People often forget that candor goes a long way in this world. What does Judge Judy say (what doesn’t she say, that Solomon of the airwaves?), “You don’t need a good memory if you tell the truth.” I think that’s brilliant. I had a boss who was pathologically unable to say the truth even when there was no damned good reason to lie. She get herself all tangled in it, and had Chip make “all better.” Chip is no sorcerer. When he wasn’t, he was left to eat the shit she left in her wake. There’s a lot Chip doesn’t miss about Grace & Rothschild. But we met some really incredible people there. Pathological lies and all, it was a magical place. No one I know has ever had an experience like we all had there. So I gave up a fat career by not leaving, but I couldn’t leave these great people for some high-paying job at any other agency. We were unique. And we’re all still friends. Creepy, yes?

But let’s get back to mummification and transparency. I wasn’t even depressed. (Well not in its usual manifestation.) I could finally accept that I loathed my days. I hated “exercising.” (I move my arm, that’s cardio.) I also had to walk the hallways until I gasp and cough, gasp and cough, (etc,) until I was able to breathe and do the whole fucking thing over again. (Mind you, I’m not doing this on my own. Chip walks besides me with the mega tanks of oxygen I need to attempt a “walk.” I guess, you guys, when the weather’s nice, strolling is out of the question. Sorry. But I can get wheeled about in my cute little wheelchair though I’m still tethered to mega oxygen tanks. I look simply adorable. (When I’m wearing my oxygen mask- in addition to the cannula in the nose- I swear I resemble- okay only slightly- Hannibal Lector when he’s wearing his muzzle.) I thlnk that’s a hoot. Though Hannibal Lector was never a look I was going for, when you got it, baby, flaunt it.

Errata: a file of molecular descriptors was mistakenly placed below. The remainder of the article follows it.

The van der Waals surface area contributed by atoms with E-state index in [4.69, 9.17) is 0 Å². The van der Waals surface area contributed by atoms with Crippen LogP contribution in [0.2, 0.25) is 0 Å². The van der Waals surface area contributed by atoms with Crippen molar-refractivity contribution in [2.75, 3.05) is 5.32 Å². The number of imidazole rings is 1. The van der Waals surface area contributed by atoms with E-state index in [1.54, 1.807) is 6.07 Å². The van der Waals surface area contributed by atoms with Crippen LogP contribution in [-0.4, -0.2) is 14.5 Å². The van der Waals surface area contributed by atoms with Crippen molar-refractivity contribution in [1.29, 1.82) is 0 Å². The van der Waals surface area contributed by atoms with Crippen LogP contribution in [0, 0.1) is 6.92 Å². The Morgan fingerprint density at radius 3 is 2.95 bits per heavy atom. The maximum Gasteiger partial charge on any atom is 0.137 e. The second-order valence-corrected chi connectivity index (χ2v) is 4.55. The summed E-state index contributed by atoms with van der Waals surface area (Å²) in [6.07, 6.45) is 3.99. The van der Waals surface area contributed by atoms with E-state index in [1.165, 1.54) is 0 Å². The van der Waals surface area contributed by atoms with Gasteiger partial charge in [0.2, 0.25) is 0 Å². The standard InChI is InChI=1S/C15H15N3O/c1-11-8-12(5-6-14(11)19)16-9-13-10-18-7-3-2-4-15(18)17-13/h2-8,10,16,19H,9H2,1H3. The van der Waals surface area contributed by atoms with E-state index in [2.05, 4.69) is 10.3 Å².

But let’s head on back where we started (this post does have a beginning if you’ve forgotten. (If you weren’t sick like me, you would have forgotten or recognized this beginning as anything other than a couple of sentences I’d soon forget having written.. I forget everything now. I make no judgements either way.)